This would allow a total investment of $300,000 for a couple with any one institution. The CDIC provides coverage for investments to a maximum of $100,000 per person which includes any accrued interest. For full coverage, the amount of interest due in between the payment date should be deducted. For example, if the investment is $95,000 and interest is 10 per cent, the total due at maturity is $104,500 and therefore the $4,500 is not covered since it is over the $100,000 CDIC limit.

Rate reduction from annual rate The more frequently the interest payments are made, the institution will lower the rate. For example, 60 annual payments made over five years as compared to five made annually over five years. See interest payment frequency
Interest payment dates The date the institution has promised to pay the interest.
Instrument maturing on anniversary date/business day If the certificate matures on a non-business day such as a Sunday or a holiday, your money is not working for you. It is the responsibility of the depositor to check that the maturity date is acceptable.
Mail Interest cheques This is the date that the institutions will mail out the interest payment to you. If you believe that there is insufficient time for you to bank the cheque or if you are unable to do so, you can have them direct the interest payment to your bank to have it paid directly into your account.
Compounding option (s)

Compounding is a mathematical function. The more time a rate is compounded, the higher the return. It is the effective rate of return that is the deciding factor.

Example:

$100 at 10 per cent, compounding annually over 5 years equals a total return of 12.21 per cent.

First year: $100 with $10 interest - total after first year: $110

Second year: $110 with $11 interest - total after second year: $121

Third year: $121 with $12.10 interest - total after third year: $133.10

Fourth year: $133.10 with $13.31 interest - total after fourth year: $146.41

Fifth year (at maturity): 146.41 with $14.64 interest - total at maturity: $161.05

This figure is then divided between the five years with the $61.05 being the amount of interest earned over the term. The effective rate of return is therefore 12.21 per cent.

Transferable When an investment instrument is transferable, the ownership of the certificate, the principal amount and all future interest payments can be transferred from one party to another. However, when a certificate is sold, a Power of Attorney form is filed with the issuer, thus allowing the ownership of the instrument to change hands. The seller would receive interest up to settlement date (normally within 7 days) and the buyer would pay all accrued interest to the seller.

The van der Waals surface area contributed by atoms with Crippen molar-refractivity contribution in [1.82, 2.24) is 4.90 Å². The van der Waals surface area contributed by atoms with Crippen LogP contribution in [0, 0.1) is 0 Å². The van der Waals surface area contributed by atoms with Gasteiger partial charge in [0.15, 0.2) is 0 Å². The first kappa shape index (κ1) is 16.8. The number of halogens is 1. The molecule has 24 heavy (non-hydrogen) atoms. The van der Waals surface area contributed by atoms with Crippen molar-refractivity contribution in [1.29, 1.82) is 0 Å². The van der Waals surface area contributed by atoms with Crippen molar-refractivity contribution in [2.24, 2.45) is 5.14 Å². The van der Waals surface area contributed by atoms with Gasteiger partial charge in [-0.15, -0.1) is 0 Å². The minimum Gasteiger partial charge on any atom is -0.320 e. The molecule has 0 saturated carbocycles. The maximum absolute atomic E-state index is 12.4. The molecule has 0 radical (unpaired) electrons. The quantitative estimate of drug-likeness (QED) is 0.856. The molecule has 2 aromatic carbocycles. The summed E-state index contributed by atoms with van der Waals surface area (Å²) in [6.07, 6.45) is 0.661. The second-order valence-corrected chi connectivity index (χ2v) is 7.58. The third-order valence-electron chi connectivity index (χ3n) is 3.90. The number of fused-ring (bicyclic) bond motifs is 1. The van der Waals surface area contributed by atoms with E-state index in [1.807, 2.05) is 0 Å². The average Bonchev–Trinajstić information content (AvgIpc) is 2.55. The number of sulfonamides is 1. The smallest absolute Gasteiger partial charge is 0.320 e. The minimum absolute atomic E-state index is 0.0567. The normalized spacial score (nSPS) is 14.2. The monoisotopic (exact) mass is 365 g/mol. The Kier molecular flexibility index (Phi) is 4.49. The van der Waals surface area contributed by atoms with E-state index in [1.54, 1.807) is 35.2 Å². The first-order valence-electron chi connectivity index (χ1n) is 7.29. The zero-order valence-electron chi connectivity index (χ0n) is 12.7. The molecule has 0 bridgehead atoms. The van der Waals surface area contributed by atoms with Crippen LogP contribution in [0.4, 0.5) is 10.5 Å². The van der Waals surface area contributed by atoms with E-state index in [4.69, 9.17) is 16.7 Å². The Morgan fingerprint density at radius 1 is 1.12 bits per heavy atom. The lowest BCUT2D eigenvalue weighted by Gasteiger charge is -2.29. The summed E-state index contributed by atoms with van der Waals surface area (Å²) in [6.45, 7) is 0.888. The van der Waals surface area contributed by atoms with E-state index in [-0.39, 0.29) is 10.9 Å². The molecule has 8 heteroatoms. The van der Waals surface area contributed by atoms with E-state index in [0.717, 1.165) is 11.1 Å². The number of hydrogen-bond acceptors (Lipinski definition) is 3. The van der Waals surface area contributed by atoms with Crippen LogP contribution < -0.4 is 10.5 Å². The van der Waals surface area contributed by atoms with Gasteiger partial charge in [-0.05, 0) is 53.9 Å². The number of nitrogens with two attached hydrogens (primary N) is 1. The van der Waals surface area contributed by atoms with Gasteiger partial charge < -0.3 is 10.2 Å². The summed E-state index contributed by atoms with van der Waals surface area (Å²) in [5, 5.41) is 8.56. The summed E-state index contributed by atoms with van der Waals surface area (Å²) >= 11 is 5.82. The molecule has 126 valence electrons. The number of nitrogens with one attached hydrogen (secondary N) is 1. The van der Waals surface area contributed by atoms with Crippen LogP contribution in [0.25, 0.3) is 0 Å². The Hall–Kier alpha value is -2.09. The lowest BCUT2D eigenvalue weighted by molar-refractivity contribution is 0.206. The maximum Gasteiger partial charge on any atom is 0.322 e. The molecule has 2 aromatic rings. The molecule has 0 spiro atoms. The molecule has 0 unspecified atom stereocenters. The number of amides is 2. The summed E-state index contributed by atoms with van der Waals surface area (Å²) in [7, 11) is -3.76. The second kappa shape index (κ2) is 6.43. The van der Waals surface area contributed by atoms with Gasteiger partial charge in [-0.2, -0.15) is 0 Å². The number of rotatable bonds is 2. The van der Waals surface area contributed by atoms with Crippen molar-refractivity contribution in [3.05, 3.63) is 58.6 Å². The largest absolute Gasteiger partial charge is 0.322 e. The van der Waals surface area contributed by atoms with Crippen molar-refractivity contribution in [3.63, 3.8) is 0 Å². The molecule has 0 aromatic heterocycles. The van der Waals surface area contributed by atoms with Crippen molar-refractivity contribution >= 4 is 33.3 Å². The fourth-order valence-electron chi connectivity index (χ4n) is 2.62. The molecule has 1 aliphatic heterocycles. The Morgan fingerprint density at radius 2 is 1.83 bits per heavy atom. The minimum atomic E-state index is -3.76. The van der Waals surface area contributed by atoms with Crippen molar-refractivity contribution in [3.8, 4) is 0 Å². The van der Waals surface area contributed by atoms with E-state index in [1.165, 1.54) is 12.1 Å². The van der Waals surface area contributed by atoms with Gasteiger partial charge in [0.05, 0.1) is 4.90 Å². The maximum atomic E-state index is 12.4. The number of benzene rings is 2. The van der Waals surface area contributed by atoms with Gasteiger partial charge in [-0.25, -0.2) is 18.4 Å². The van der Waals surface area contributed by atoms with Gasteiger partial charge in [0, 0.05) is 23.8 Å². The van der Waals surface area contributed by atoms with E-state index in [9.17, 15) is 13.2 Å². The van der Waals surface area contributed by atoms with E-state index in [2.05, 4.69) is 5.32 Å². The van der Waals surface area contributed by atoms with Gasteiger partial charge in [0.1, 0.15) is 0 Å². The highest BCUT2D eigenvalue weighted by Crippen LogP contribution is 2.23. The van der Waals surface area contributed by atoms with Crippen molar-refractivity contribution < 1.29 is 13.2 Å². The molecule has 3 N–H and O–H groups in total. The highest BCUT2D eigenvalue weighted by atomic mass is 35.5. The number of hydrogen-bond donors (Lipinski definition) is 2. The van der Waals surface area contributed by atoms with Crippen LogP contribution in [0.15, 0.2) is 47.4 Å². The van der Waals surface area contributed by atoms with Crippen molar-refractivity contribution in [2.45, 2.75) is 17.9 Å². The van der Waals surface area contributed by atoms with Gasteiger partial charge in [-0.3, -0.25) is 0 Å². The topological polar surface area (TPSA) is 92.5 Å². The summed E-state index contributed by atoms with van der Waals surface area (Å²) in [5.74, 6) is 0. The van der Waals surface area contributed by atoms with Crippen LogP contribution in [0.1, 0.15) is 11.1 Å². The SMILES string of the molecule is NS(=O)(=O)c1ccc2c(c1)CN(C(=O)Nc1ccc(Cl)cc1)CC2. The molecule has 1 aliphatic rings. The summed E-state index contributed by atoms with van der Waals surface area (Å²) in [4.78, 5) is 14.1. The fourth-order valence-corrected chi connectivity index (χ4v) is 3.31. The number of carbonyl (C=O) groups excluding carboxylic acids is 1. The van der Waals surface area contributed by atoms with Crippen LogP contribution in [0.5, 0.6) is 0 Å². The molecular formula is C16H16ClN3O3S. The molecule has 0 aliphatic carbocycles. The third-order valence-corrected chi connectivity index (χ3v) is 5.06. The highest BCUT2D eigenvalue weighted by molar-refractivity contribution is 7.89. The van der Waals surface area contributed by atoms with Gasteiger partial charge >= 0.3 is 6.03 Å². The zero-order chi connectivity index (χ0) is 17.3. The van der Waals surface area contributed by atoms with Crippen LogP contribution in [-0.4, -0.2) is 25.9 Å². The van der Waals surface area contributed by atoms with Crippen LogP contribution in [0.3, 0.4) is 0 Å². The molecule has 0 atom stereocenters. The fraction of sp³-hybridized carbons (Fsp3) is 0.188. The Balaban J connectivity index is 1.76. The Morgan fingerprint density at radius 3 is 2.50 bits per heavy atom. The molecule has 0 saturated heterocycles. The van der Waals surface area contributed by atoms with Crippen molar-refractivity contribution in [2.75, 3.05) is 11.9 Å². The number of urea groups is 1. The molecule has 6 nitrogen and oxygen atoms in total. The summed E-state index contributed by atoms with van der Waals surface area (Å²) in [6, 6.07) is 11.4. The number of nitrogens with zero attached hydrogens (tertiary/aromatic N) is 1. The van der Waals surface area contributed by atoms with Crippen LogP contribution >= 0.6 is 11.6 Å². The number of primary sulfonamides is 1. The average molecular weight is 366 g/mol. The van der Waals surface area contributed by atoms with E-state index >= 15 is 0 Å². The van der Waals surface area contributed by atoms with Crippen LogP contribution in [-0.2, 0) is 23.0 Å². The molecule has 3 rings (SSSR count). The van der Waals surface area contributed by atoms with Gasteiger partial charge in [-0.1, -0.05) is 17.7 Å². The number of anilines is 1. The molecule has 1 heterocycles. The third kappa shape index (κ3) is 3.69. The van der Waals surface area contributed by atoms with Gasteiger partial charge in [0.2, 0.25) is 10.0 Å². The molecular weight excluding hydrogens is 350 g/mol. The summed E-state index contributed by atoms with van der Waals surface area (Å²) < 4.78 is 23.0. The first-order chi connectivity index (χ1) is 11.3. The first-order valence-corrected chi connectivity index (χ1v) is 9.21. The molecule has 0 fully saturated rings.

Assignable Simplistically, this feature allows the temporary change of ownership or a part interest, to a third party. For example, you wish to borrow some money and, using the certificate as collateral, you assign over the interest payment to your lender and/or a share in the certificate. For the assignment to be binding, the issuer of the certificate must register the name of the person that the assignment is to, on the books of the corporation.
Redeemable / redemption penalty Some Institutions will allow full or partial redemption on term deposits. For short term deposits that are redeemed prior to 30 days, no interest is paid thereafter and an interest rate adjustment may occur. Redemption penalties differ between institutions therefore it is best to inquire as to the method employed for redemption. Normally, it is the difference between the certificate rate and the then current rate for the remaining term of the note, plus fee.
GICs cashable / Transferable upon death Upon the demise of the registered owner, the industry allows for early encashment. The investment is also transferable to the Estate. Under normal circumstances, the full principal and accrued interest is paid out.
Documentation required

The listed documentation is required in full or part by the issuer, allowing the change of ownership. Full release of this information is provided by Government or legal counsel

Normal documentation may include: birth certificate, letter of indemnity, Letters of Probate and copy of the Will.

Fee/penalty Most institutions do not charge for death related transfers.
Abbreviations EFT = Electronic Funds Transfers

Notice:- Fiscal Agents Financial Services Group are not engaged in rendering tax, accounting or legal professional services or advice. The comments on this page are not intended, nor should they be relied upon, to replace specific professional advice. Before acting on material contained herein, readers should seek advice that is appropriate to their personal circumstances from a professional advisor.